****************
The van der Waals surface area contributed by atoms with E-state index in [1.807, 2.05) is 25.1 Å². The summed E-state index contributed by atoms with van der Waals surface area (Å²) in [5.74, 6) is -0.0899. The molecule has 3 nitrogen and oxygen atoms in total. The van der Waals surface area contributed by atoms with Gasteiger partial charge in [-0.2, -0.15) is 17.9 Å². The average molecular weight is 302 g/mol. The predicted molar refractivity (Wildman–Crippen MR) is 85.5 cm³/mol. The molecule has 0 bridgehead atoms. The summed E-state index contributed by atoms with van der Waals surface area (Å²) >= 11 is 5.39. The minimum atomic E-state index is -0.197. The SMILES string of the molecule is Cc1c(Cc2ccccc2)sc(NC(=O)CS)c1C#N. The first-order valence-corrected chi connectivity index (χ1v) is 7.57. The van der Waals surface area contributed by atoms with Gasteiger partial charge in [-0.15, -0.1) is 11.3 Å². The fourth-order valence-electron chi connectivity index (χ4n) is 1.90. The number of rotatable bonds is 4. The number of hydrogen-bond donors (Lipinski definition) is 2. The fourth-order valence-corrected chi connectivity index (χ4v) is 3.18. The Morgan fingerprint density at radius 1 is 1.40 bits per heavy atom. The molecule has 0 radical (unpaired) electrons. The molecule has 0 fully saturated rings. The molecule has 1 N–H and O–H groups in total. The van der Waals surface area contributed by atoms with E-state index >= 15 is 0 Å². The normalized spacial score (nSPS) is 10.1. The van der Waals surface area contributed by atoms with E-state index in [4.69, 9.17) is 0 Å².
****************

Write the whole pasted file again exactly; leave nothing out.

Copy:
The van der Waals surface area contributed by atoms with E-state index in [1.807, 2.05) is 25.1 Å². The summed E-state index contributed by atoms with van der Waals surface area (Å²) in [5.74, 6) is -0.0899. The molecule has 3 nitrogen and oxygen atoms in total. The van der Waals surface area contributed by atoms with Gasteiger partial charge in [-0.2, -0.15) is 17.9 Å². The average molecular weight is 302 g/mol. The predicted molar refractivity (Wildman–Crippen MR) is 85.5 cm³/mol. The molecule has 0 bridgehead atoms. The summed E-state index contributed by atoms with van der Waals surface area (Å²) >= 11 is 5.39. The minimum atomic E-state index is -0.197. The SMILES string of the molecule is Cc1c(Cc2ccccc2)sc(NC(=O)CS)c1C#N. The first-order valence-corrected chi connectivity index (χ1v) is 7.57. The van der Waals surface area contributed by atoms with Gasteiger partial charge in [-0.15, -0.1) is 11.3 Å². The fourth-order valence-electron chi connectivity index (χ4n) is 1.90. The number of rotatable bonds is 4. The number of hydrogen-bond donors (Lipinski definition) is 2. The fourth-order valence-corrected chi connectivity index (χ4v) is 3.18. The Morgan fingerprint density at radius 1 is 1.40 bits per heavy atom. The molecule has 0 radical (unpaired) electrons. The molecule has 0 fully saturated rings. The molecule has 1 N–H and O–H groups in total. The van der Waals surface area contributed by atoms with E-state index >= 15 is 0 Å². The normalized spacial score (nSPS) is 10.1. The van der Waals surface area contributed by atoms with E-state index in [4.69, 9.17) is 0 Å².